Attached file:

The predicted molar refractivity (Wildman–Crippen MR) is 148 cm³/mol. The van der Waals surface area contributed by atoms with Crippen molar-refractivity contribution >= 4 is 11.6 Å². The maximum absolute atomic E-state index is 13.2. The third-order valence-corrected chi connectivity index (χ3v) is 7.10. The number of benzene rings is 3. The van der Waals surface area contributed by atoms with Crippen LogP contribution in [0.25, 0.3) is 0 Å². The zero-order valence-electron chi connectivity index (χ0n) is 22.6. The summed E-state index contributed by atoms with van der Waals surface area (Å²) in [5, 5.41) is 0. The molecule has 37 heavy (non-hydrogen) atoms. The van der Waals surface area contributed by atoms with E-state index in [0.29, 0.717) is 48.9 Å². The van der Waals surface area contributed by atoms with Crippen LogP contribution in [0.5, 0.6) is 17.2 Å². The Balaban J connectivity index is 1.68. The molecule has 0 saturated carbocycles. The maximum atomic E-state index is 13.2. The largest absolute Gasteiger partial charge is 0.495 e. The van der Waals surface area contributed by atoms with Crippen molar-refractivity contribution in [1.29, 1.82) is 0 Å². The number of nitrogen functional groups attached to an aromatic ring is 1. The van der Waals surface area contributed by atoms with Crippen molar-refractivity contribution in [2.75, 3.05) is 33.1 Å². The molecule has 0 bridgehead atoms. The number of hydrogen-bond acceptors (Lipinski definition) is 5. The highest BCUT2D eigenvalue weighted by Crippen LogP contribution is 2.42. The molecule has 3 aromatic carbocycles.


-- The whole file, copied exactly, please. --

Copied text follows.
The predicted molar refractivity (Wildman–Crippen MR) is 148 cm³/mol. The van der Waals surface area contributed by atoms with Crippen molar-refractivity contribution >= 4 is 11.6 Å². The maximum absolute atomic E-state index is 13.2. The third-order valence-corrected chi connectivity index (χ3v) is 7.10. The number of benzene rings is 3. The van der Waals surface area contributed by atoms with Crippen LogP contribution in [0.25, 0.3) is 0 Å². The zero-order valence-electron chi connectivity index (χ0n) is 22.6. The summed E-state index contributed by atoms with van der Waals surface area (Å²) in [5, 5.41) is 0. The molecule has 37 heavy (non-hydrogen) atoms. The van der Waals surface area contributed by atoms with E-state index in [0.29, 0.717) is 48.9 Å². The van der Waals surface area contributed by atoms with Crippen LogP contribution in [0.5, 0.6) is 17.2 Å². The Balaban J connectivity index is 1.68. The molecule has 0 saturated carbocycles. The maximum atomic E-state index is 13.2. The largest absolute Gasteiger partial charge is 0.495 e. The van der Waals surface area contributed by atoms with Crippen molar-refractivity contribution in [1.29, 1.82) is 0 Å². The number of nitrogen functional groups attached to an aromatic ring is 1. The van der Waals surface area contributed by atoms with Crippen molar-refractivity contribution in [2.75, 3.05) is 33.1 Å². The molecule has 0 bridgehead atoms. The number of hydrogen-bond acceptors (Lipinski definition) is 5. The highest BCUT2D eigenvalue weighted by Crippen LogP contribution is 2.42. The molecule has 3 aromatic carbocycles.